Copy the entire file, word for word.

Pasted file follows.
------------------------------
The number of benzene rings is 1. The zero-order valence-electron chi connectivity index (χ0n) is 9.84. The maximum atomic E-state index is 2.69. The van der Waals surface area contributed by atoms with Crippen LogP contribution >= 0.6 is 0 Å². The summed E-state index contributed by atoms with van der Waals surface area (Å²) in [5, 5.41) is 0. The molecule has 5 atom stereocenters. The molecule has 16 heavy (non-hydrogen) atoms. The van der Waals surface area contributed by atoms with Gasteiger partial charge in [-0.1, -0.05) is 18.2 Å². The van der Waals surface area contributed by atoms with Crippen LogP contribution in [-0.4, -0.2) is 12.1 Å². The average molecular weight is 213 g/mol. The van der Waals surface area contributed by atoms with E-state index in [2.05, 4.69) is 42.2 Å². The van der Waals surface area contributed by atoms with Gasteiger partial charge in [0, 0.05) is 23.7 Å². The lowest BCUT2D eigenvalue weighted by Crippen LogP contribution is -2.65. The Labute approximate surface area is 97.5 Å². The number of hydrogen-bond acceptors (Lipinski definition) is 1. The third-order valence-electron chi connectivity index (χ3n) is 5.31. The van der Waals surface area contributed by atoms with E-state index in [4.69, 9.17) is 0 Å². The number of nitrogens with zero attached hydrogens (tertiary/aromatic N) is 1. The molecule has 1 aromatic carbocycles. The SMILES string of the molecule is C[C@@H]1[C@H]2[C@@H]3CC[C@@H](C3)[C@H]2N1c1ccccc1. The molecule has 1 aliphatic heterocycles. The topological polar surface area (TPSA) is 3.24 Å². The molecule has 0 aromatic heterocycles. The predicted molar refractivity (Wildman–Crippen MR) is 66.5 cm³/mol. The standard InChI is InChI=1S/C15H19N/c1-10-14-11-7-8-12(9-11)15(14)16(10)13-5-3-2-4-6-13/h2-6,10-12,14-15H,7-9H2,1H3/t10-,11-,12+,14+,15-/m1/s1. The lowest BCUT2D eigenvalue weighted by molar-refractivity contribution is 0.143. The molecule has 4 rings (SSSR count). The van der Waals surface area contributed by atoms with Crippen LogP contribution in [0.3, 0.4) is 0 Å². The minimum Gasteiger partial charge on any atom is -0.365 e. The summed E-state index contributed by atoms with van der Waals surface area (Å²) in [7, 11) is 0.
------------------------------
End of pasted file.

The number of benzene rings is 1. The zero-order valence-electron chi connectivity index (χ0n) is 9.84. The maximum atomic E-state index is 2.69. The van der Waals surface area contributed by atoms with Crippen LogP contribution >= 0.6 is 0 Å². The summed E-state index contributed by atoms with van der Waals surface area (Å²) in [5, 5.41) is 0. The molecule has 5 atom stereocenters. The molecule has 16 heavy (non-hydrogen) atoms. The van der Waals surface area contributed by atoms with Gasteiger partial charge in [-0.1, -0.05) is 18.2 Å². The van der Waals surface area contributed by atoms with Crippen LogP contribution in [-0.4, -0.2) is 12.1 Å². The average molecular weight is 213 g/mol. The van der Waals surface area contributed by atoms with E-state index in [2.05, 4.69) is 42.2 Å². The van der Waals surface area contributed by atoms with Gasteiger partial charge in [0, 0.05) is 23.7 Å². The lowest BCUT2D eigenvalue weighted by Crippen LogP contribution is -2.65. The Labute approximate surface area is 97.5 Å². The number of hydrogen-bond acceptors (Lipinski definition) is 1. The third-order valence-electron chi connectivity index (χ3n) is 5.31. The van der Waals surface area contributed by atoms with E-state index in [4.69, 9.17) is 0 Å². The number of nitrogens with zero attached hydrogens (tertiary/aromatic N) is 1. The molecule has 1 aromatic carbocycles. The SMILES string of the molecule is C[C@@H]1[C@H]2[C@@H]3CC[C@@H](C3)[C@H]2N1c1ccccc1. The molecule has 1 aliphatic heterocycles. The topological polar surface area (TPSA) is 3.24 Å². The molecule has 0 aromatic heterocycles. The predicted molar refractivity (Wildman–Crippen MR) is 66.5 cm³/mol. The standard InChI is InChI=1S/C15H19N/c1-10-14-11-7-8-12(9-11)15(14)16(10)13-5-3-2-4-6-13/h2-6,10-12,14-15H,7-9H2,1H3/t10-,11-,12+,14+,15-/m1/s1. The lowest BCUT2D eigenvalue weighted by molar-refractivity contribution is 0.143. The molecule has 4 rings (SSSR count). The van der Waals surface area contributed by atoms with Crippen LogP contribution in [0.3, 0.4) is 0 Å². The minimum Gasteiger partial charge on any atom is -0.365 e. The summed E-state index contributed by atoms with van der Waals surface area (Å²) in [7, 11) is 0.